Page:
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Sreemat Kanatala Venkata Krishnama Charlu (Now Major) and anr. Vs. Sreemat Kandala Perundevamma (Dead) and ors. - Court Judgment

LegalCrystal Citation
CourtChennai
Decided On
Judge
Reported in56Ind.Cas.593
AppellantSreemat Kanatala Venkata Krishnama Charlu (Now Major) and anr.
RespondentSreemat Kandala Perundevamma (Dead) and ors.
Cases ReferredAmrit Narayan Singh v. Gaya Singh
Excerpt:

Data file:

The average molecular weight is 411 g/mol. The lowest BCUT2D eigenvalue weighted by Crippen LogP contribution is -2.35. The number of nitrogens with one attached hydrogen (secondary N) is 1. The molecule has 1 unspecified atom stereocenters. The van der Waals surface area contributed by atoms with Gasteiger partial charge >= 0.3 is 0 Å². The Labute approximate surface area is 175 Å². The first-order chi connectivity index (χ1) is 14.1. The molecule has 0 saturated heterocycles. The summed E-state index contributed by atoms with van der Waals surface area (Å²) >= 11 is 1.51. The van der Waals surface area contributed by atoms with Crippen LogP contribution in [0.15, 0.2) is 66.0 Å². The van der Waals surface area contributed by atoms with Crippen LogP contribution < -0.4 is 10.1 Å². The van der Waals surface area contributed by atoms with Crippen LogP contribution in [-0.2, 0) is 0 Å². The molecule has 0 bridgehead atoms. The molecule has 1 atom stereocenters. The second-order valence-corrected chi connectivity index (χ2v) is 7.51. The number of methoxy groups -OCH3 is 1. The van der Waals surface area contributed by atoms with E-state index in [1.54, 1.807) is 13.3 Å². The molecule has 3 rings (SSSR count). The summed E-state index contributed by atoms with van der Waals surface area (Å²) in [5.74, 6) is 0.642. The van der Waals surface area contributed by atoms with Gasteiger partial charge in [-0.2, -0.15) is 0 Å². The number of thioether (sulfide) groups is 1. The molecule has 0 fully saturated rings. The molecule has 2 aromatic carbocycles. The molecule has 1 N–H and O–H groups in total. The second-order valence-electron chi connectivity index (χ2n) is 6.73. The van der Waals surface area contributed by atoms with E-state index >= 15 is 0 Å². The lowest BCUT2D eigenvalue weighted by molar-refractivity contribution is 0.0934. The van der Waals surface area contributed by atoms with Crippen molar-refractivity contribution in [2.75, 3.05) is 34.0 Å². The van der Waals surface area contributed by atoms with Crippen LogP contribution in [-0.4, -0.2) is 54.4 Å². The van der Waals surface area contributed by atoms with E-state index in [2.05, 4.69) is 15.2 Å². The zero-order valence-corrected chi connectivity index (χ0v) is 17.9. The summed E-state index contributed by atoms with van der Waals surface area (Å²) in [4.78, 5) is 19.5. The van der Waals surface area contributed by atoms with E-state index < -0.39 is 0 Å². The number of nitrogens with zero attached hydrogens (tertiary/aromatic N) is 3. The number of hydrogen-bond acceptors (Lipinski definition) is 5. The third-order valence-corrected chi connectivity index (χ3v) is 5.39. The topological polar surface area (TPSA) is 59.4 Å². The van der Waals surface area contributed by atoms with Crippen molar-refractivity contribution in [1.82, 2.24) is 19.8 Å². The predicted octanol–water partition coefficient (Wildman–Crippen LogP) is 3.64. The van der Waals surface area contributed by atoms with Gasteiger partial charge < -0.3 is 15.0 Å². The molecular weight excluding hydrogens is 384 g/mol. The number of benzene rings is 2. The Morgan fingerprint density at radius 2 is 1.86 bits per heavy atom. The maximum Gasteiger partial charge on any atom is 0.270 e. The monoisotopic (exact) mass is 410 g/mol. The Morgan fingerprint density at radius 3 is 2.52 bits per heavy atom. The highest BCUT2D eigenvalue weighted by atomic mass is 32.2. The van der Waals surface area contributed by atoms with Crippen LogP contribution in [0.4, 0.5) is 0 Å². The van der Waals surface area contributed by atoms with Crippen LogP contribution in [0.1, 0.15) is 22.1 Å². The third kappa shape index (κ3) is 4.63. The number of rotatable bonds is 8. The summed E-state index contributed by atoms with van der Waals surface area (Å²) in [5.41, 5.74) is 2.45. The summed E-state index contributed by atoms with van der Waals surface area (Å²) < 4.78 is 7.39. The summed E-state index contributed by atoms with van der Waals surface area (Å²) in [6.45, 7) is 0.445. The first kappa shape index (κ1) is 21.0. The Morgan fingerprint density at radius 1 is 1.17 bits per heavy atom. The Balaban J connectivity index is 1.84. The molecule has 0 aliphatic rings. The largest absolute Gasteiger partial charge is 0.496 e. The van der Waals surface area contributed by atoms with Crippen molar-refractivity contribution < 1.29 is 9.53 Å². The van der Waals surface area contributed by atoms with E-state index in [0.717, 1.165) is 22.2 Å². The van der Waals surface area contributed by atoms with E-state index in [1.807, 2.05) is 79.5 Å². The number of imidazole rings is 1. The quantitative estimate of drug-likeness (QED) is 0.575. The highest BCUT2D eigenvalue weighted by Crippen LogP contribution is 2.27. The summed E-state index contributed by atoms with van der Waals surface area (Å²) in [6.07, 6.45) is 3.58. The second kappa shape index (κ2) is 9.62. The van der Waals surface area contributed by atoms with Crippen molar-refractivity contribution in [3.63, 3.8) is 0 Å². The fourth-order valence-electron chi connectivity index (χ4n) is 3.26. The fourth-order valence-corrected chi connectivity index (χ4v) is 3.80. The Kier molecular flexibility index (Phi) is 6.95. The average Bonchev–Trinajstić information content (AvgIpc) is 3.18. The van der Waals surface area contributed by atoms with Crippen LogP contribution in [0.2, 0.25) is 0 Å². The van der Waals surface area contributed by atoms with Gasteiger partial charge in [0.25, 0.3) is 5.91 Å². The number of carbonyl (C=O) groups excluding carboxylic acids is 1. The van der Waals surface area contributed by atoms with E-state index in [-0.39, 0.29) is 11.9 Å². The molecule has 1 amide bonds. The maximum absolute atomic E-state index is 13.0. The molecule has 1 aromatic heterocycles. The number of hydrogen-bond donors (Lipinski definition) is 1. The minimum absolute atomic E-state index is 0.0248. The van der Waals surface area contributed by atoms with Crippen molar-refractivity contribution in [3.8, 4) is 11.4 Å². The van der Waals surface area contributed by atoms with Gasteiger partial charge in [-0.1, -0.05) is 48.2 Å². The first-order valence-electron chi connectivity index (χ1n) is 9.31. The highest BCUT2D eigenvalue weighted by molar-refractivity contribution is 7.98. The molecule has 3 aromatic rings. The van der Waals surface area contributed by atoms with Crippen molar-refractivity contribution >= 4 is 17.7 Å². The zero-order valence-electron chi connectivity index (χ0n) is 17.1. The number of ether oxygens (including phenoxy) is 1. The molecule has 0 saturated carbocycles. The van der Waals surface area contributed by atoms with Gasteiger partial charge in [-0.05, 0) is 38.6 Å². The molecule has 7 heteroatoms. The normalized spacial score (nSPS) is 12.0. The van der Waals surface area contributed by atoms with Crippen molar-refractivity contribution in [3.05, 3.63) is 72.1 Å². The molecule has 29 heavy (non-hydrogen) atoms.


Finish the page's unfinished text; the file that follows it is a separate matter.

.....of the option in the matter, which, on becoming reversiorers, they would soon be entitled to exercise and regarding which 1st plaintiff at least was already old enough to form an intelligent opinion. true, we at present do not know whether the case against adoption or 1st defendant's previous alienation, available to kanakacharyalu or to them, was strong. there was further a faint suggestion in argument, although 1st and 2nd defendants have not been explicit on the point, that the decree in original suit no, 51 contains nothing distinctly debarring plaintiffs from claiming in the future since it debars kanakacharyalu under whom they would not claim and, therefore, they will not be prejudiced by it. 51, whether or not the manner in which he hurried through the proceedings is more than..........first defendant in 1910 set up the adoption of the 2nd defendant and kanakacharyala sued in original suit no. 72 of 1911 to have it declared invalid in 1912, as it was thought that a decree in terms of the award would not bind plaintiffs or 3rd defendant, their adult elder brother, because they were not parties to original suit no, 72, there was a reference to arbitration; and an application, numbered as original suit no. 51 of 1912, was made to the court to file the award by the 1st defendant, kanakacharyala, the present 2nd and 3rd defendants and plaintiffs being made defendants. on the same day, 28th september 1912, original suit no. 72 was dismissed on the ground that an adjustment had taken place. in original suit no. 51 a decree was passed on 30th september 1912, exhibit f,.....